Monday, March 29, 2010 12:41 PM

Why Cats Purr

To cat lovers, the sound of a cat's purr is like music to our ears. It signals to us that our cat is happy and content, which makes us happy, as well. There is nothing like having a relaxed, purring cat snoozing on your lap as you unwind in your favorite chair at the end of a hectic day. All the annoyances of the day fade into the background when confronted with the sound of perfect contentment.

We know that cats purr when they are happy, but the fact is that cats will also purr when they are frightened, or injured. On the face of it, this seems odd, but it really is not. Purring is not only a way for cats to express contentment; it is also a self-comforting mechanism. Sweet Pea used to purr like crazy whenever we took her to the veterinarian, and would crave comfort. It was as if she was trying to convince herself everything really was okay.

How do cats produce this sound that is specific to felines only? The exact mechanism of purring is still somewhat up for debate. According to Desmond Morris, author of Catlore, there are two competing theories. One is that the sound originates from the cat's circulatory system. Somehow, this theory goes, cats are able to speed up the flow of blood through the vena cava, the heart's largest vessel. The "turbulence" caused by this activity accounts for the sound we hear as purring. The other, more reasonable theory, places the origination of this sound around the vocal cords. Cats have the remnants of a second set of vocal cords, which vibrate to produce the "purr". I have heard of these two theories before, and I agree with Morris that the second seems much more believable. It certainly would account for the vibration we feel when we pet the throat of our purring cat!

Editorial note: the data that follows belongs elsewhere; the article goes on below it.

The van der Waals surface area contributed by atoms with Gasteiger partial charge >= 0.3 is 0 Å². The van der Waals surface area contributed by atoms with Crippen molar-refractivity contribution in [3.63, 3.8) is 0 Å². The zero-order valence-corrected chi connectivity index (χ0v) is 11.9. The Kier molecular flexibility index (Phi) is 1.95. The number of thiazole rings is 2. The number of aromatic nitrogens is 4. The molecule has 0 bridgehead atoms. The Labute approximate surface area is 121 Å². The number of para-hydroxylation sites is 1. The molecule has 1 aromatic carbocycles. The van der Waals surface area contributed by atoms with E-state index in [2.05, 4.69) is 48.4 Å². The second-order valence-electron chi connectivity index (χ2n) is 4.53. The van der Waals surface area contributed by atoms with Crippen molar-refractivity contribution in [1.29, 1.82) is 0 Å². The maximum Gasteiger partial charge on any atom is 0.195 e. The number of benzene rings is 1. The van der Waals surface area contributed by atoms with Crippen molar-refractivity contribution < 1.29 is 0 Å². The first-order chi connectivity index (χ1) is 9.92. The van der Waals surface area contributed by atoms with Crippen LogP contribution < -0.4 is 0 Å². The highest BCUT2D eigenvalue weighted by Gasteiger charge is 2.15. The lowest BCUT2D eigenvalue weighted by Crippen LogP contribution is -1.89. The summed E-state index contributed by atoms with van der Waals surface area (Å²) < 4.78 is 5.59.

Do big cats purr, as well? I know that cheetahs do, for instance. According to the Library of Congress, other big cats, including lynx and puma, also purr, while others such as the lion, tiger and jaguar, do not. I remember reading something once that stated that if an adult big cat roars, it does not purr, and vice versa. Interestingly, all young cats are capable of purring, and do so; behaviorists believe that it is how cubs communicate their status to their mother. For some, it is outgrown once the animal becomes an adult and is not needed anymore. For others, like our domestic companions, the capacity is retained for life.

I think that just as kittens purr to let their mother know all is well, our pets are giving us the same courtesy when we pet them and tell them how wonderful they are. They are honoring us with their contentment. Makes you feel rather important, doesn't it?
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Amanda has worked with animals for many years and has always had cats in her life. She lives in Massachusetts with her husband and two excellent cats.
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